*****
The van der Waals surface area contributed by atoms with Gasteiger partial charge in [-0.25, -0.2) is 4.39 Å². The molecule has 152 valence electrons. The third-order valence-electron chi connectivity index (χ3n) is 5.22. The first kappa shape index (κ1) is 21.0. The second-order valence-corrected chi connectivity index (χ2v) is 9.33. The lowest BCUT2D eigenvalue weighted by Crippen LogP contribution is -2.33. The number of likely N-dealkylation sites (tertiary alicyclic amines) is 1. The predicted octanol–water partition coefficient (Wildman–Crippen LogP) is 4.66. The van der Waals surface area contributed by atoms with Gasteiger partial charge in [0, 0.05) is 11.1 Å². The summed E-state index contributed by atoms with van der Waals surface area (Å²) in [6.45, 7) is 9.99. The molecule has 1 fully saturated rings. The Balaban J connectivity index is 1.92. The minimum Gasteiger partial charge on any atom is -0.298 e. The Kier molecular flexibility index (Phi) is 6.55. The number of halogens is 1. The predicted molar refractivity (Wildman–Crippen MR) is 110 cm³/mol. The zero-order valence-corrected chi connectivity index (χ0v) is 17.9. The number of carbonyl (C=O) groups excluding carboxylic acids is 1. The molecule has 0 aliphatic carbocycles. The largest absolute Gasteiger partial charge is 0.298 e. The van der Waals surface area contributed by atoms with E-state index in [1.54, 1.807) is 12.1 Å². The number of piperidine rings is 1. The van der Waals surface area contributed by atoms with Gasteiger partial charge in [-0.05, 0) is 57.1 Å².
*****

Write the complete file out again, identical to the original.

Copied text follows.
The van der Waals surface area contributed by atoms with Gasteiger partial charge in [-0.25, -0.2) is 4.39 Å². The molecule has 152 valence electrons. The third-order valence-electron chi connectivity index (χ3n) is 5.22. The first kappa shape index (κ1) is 21.0. The second-order valence-corrected chi connectivity index (χ2v) is 9.33. The lowest BCUT2D eigenvalue weighted by Crippen LogP contribution is -2.33. The number of likely N-dealkylation sites (tertiary alicyclic amines) is 1. The predicted octanol–water partition coefficient (Wildman–Crippen LogP) is 4.66. The van der Waals surface area contributed by atoms with Gasteiger partial charge in [0, 0.05) is 11.1 Å². The summed E-state index contributed by atoms with van der Waals surface area (Å²) in [6.45, 7) is 9.99. The molecule has 1 fully saturated rings. The Balaban J connectivity index is 1.92. The minimum Gasteiger partial charge on any atom is -0.298 e. The Kier molecular flexibility index (Phi) is 6.55. The number of halogens is 1. The predicted molar refractivity (Wildman–Crippen MR) is 110 cm³/mol. The zero-order valence-corrected chi connectivity index (χ0v) is 17.9. The number of carbonyl (C=O) groups excluding carboxylic acids is 1. The molecule has 0 aliphatic carbocycles. The largest absolute Gasteiger partial charge is 0.298 e. The van der Waals surface area contributed by atoms with E-state index in [1.54, 1.807) is 12.1 Å². The number of piperidine rings is 1. The van der Waals surface area contributed by atoms with Gasteiger partial charge in [-0.05, 0) is 57.1 Å².